The Quick-Fix Mentality and the Breakdown of Disciplines and Practices

By Steve Manskar

wesleyan-leadership-quick-fix"Our society's device paradigm trains us in the habits of seeking quick-fix solutions to our problems. When this pattern invades churches, two especially negative effects ensue. First, churches begin to address such problems as declining numbers by seeking short-term remedies, such as making worship more entertaining and less formative of the actual habit of worship, that in the long run actually lead away from our focal concerns. In the process, our commitment to loving God becomes tainted with self-concern.

"Second, both the love of God and the love of the neighbor are reduced by the breakdown of Christian disciplines and practices. The arduous engagements of Bible study, prayer, meditation, worship, Sabbath keeping, generosity, service, home devotions, and the raising of children in faith are supplanted by efforts to manipulate instant gratification. Without sustained involvement in habits of faith, Christians not only do not learn the value of time investments with delayed results, but they also do not develop the kind of long-term enduring emotions and deep-seated affections that would enable them to find Joy* in extended services for the causes of justice and peace as concrete manifestations of love for global neighbors."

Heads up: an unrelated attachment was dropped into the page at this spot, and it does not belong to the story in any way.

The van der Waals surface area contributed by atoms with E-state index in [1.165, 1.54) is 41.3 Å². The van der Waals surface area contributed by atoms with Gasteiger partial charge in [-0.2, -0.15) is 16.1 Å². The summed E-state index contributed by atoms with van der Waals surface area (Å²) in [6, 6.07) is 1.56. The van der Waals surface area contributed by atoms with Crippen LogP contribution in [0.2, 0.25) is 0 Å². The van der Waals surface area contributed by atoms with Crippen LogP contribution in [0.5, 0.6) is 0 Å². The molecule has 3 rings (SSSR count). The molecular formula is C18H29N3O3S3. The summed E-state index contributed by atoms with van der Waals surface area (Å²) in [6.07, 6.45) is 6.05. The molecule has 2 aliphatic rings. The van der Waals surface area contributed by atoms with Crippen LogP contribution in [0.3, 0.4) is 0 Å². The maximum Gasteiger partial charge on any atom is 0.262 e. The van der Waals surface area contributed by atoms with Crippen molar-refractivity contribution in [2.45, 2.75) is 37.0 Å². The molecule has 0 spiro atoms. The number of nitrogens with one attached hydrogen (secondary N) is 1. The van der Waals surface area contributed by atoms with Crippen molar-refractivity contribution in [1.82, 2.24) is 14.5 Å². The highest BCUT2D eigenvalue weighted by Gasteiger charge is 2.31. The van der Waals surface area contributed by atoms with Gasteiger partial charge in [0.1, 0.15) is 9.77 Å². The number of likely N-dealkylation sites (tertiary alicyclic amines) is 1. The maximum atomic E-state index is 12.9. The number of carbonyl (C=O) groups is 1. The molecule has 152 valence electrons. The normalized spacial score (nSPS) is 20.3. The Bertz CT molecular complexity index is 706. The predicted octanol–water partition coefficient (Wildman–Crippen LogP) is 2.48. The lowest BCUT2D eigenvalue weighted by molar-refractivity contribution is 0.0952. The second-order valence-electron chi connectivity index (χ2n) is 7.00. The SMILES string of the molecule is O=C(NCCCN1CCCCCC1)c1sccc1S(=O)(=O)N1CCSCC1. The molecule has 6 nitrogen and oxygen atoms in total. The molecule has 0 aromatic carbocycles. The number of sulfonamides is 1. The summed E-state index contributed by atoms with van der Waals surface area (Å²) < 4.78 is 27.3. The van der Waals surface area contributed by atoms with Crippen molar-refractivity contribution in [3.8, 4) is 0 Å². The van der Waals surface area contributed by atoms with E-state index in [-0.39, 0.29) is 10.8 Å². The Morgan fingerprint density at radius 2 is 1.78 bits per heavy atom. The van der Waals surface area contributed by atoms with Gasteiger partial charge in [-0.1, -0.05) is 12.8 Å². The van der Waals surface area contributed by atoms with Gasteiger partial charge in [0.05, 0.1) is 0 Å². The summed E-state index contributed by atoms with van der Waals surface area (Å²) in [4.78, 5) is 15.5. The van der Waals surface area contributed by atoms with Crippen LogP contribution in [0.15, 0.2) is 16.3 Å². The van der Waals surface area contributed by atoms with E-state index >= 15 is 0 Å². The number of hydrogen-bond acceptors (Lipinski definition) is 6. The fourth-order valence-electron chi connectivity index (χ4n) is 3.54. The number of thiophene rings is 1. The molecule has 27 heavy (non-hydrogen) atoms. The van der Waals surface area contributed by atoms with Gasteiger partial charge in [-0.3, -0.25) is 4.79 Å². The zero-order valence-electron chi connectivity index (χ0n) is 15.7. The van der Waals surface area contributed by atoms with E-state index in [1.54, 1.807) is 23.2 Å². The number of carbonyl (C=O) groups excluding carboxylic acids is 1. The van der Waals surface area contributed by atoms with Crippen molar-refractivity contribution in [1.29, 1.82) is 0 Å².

-- Marva Dawn in Unfettered Hope: A Call to Faithful Living in an Affluent Society, page 85

* "[Dawn purposefully capitalizes the word Joy because she does not mean a simple exuberance, happiness, or excitement caused by circumstances. She uses the word to signify that deep abiding confidence, gratitude, and trust that are ours when our lives are transformed by the truths of our meta-narrative, especially the Resurrection."